In a new book, MIT’s Ethan Zuckerman asserts that we need to overcome the Internet’s sorting tendencies and create tools to make ourselves ‘digital cosmopolitans.’
Jacqueline S. Casey, a graphic designer internationally recognized for her "elegant posters" for the Massachusetts Institute of Technology, died Monday, May 18, at her home in Brookline after a long struggle with cancer.
An exhibit of her work, " MIT/Casey, Jacqueline S. Casey A retrospective: MIT's graphic design in evolution," is currently being shown at the Compton Gallery at MIT. The exhibit opened April 25 and continues through September.
Ms. Casey joined MIT in 1955 and was assigned to produce summer session materials. She quickly became an important figure in MIT's pioneering Office of Design Services which was among the first in the nation to hire a designer (Muriel R. Cooper, now professor of visual studies at MIT's Media Laboratory) to represent it graphically. Ms. Casey remained with MIT until her death and was director of the Office of Design Services from 1972 to 1989 when she retired and became a visiting design scholar at the MIT Media Laboratory.
Ms. Casey and Professor Cooper were students together at art school and became friends and colleagues. Professor Cooper was instrumental in bringing her to MIT.
"The spriit of MIT nurtured her work, and in turn her work nurtured the humanity of MIT," Professor Cooper said.
The MIT Museum, which mounted the exhibit currently being shown at the Compton Gallery, also published a book on her work, "Posters, Jacqueline S. Casey: Thirty Years of Design at MIT."
Joseph P. Ansell, chair of the Visual Arts Department at Otterbein College in Westerville, Ohio, in an appreciation of her work written for the book, said she created "some of the most elegant posters in America. . . Her sense of proportion is at once precise and measured, organic and humane. These seemingly opposite qualities are clearly appropriate for her subjects and her audience. Most of her posters announce arts events at [the] MIT, an institution known primarily for teaching and research in science and technology. Yet, surprisingly, those posters for other events (scientific lectures and academic programs, for example) are equally imaginative, lively and personal. MIT is, first and foremost, an institution dedicated to learning in all its varied, humanistic facets. Through careful analysis, Casey uncovers the essence of each subject and communicates the creative spark which is the source of all ."
Nicholas P. Negroponte, director of the MIT Media Laboratory, writing in the same book, recalled meeting her when he was an 18-year-old sophomore at MIT.
"We had lunch together almost every day for four years. During that time I loitered in the offices of Design Services where I learned all I know about graphic design. I learned how a design could be at once Swiss in its cleanness, Italian in its imagination, and playful like Jackie herself. . . Jackie always says she cannot teach. Ha! She doesn't need to. She has already taught thousands of young designers through her work. . . Those of us who have had the privilege of working with Jackie did nothing but learn from her insights. She captures the essence of a design program in less time than it takes most of us to understand its constituent parts. What is most extraordinary is that she does all of this with profound humor, which, in my mind, is what separates great from good design."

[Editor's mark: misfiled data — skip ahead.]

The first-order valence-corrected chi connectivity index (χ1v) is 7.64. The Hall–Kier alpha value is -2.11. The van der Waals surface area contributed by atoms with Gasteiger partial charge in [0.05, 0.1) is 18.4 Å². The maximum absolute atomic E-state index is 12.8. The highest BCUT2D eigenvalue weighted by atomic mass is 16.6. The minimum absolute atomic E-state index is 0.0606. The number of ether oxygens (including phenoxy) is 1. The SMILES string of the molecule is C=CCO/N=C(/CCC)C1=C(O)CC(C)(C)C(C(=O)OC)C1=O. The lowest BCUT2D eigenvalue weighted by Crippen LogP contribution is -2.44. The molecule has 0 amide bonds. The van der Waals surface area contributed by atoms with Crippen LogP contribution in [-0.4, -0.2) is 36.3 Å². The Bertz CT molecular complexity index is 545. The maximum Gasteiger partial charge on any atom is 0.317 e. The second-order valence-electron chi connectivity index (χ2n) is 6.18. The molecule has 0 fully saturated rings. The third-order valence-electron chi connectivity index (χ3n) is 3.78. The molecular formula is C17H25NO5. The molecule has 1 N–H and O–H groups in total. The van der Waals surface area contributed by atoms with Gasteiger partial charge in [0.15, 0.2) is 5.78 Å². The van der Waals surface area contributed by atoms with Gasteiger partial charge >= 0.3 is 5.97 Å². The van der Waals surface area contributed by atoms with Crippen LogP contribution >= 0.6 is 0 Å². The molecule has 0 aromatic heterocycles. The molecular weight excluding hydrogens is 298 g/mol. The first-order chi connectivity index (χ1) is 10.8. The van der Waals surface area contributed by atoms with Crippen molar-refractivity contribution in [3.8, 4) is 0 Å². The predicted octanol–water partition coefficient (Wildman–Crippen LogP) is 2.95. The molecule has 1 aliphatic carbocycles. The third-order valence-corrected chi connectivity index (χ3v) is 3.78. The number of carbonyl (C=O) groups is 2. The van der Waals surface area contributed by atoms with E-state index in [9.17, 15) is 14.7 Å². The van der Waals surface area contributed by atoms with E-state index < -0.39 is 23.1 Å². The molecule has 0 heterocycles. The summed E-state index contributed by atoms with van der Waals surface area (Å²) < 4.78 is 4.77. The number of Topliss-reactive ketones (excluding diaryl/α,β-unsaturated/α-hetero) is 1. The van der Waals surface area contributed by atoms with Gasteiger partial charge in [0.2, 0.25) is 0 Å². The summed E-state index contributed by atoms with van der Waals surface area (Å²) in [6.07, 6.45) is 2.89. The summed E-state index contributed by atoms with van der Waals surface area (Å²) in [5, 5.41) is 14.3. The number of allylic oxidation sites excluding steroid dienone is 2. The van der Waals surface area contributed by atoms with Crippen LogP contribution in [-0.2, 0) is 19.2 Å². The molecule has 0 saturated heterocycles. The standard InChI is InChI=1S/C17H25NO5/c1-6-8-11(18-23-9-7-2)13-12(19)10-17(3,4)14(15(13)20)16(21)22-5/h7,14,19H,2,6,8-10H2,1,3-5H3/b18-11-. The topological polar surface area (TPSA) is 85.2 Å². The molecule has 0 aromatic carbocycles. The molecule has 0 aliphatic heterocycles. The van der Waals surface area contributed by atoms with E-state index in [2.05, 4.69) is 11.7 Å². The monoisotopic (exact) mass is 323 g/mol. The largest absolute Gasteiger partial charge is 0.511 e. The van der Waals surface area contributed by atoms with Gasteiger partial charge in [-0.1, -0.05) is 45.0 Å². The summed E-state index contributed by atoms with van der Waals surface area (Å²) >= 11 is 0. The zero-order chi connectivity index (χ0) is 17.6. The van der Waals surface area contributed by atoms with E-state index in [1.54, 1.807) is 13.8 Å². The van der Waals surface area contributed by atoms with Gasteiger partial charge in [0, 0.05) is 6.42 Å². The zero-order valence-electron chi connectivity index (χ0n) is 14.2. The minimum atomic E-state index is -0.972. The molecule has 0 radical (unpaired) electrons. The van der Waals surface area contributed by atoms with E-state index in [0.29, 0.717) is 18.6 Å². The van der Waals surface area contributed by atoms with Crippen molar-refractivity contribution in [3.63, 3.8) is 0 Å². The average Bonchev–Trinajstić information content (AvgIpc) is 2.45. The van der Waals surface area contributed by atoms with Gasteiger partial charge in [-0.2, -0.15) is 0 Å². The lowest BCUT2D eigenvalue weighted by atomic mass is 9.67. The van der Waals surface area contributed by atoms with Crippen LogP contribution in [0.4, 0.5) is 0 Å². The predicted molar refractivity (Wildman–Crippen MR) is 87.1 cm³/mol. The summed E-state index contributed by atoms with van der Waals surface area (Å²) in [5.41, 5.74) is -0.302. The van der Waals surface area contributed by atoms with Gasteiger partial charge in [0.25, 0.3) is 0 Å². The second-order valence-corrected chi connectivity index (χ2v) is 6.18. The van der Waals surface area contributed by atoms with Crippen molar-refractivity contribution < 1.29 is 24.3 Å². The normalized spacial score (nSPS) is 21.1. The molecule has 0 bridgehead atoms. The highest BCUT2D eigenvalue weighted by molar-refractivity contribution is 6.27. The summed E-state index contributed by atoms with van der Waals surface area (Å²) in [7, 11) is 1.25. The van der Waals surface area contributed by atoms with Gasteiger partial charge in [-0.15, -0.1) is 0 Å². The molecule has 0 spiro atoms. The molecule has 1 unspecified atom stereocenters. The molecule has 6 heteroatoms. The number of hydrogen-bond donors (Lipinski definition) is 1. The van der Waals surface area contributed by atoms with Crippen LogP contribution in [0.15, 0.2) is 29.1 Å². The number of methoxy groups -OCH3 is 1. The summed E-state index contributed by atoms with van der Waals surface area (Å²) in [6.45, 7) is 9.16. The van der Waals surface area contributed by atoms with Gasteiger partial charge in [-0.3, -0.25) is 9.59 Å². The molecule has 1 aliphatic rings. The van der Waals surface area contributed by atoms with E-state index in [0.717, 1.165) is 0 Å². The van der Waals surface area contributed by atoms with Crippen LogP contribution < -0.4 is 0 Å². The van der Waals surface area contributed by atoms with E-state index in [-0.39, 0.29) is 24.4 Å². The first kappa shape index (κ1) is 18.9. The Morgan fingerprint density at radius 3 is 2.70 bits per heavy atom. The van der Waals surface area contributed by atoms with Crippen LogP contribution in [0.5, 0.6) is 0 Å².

Ms. Casey was born in Quincy, Mass., on April 20, 1927, and received a certificate in fashion design and illustration and a bachelor of fine arts degree from the Massachusetts College of Art in 19___49. She then worked in fashion illustration, advertising, interior decorating and trade publications before joining MIT in 1955.
Her work has been exhibited in one-woman shows at the MIT Hayden Corridor Gallery (1972, 1979, 1983, 1984), Chelsea School of Art, London, (1978), MIT Burton House Gallery (1979), London College of Printing (1980), MIT Museum (1985), the Cooper Union for the Advancement of Science and Art, New York, (1989), and Massart's Massart, Boston, (1989). Ms. Casey's work was also represented in many group exhibitions in this country and abroad, including Images of Survival: The 40th Anniversary of the Bombing of Hiroshima, which was shown in Japan and other countries.
She was a guest lecturer at many museums and schools, including the Massachusetts College of Art, Yale University, Carnegie-Mellon University, Cooper Union and Kent State and had been a judge of several national exhibitions.
Examples of her work have been acquired for permanent collection by the Museum of Modern Art, New York, the Cooper-Hewitt Museum, New York, the USIA, and the Library of Congress. Her work is also represented in many graphic design magazines and annuals and in books on the history of graphic design
She was the recipient of the William J. Gunn Award in 1988 given by the Creative Club of Boston. She received an honorary doctorate of fine arts from the Massachusetts College of Art in 1990. She was appointed by the late President Bartlett A. Giamatti of Yale to the Visiting Committee of the Yale School of Graphic Design. She was a member of the Alliance Graphique Internationale and of the American Institute of Graphic Arts.
Ms. Casey was married to William Casey who died in 1975. She is survived by an aunt, Phyllis Keane of Lowell; two uncles, Stanley Kingston of Hull and Richard Ronan of Plymouth; and a cousin, Kevin Keane of Brookline.
A funeral Mass will be celebrated at 10am Friday, May 22,
at St. Columbkille's Church, 325 Market St.,Brighton. Burial will be in Mount Hope Cemetery, Boston.
A version of this article appeared in the May 20, 1992 issue of MIT Tech Talk (Volume 36, Number 31).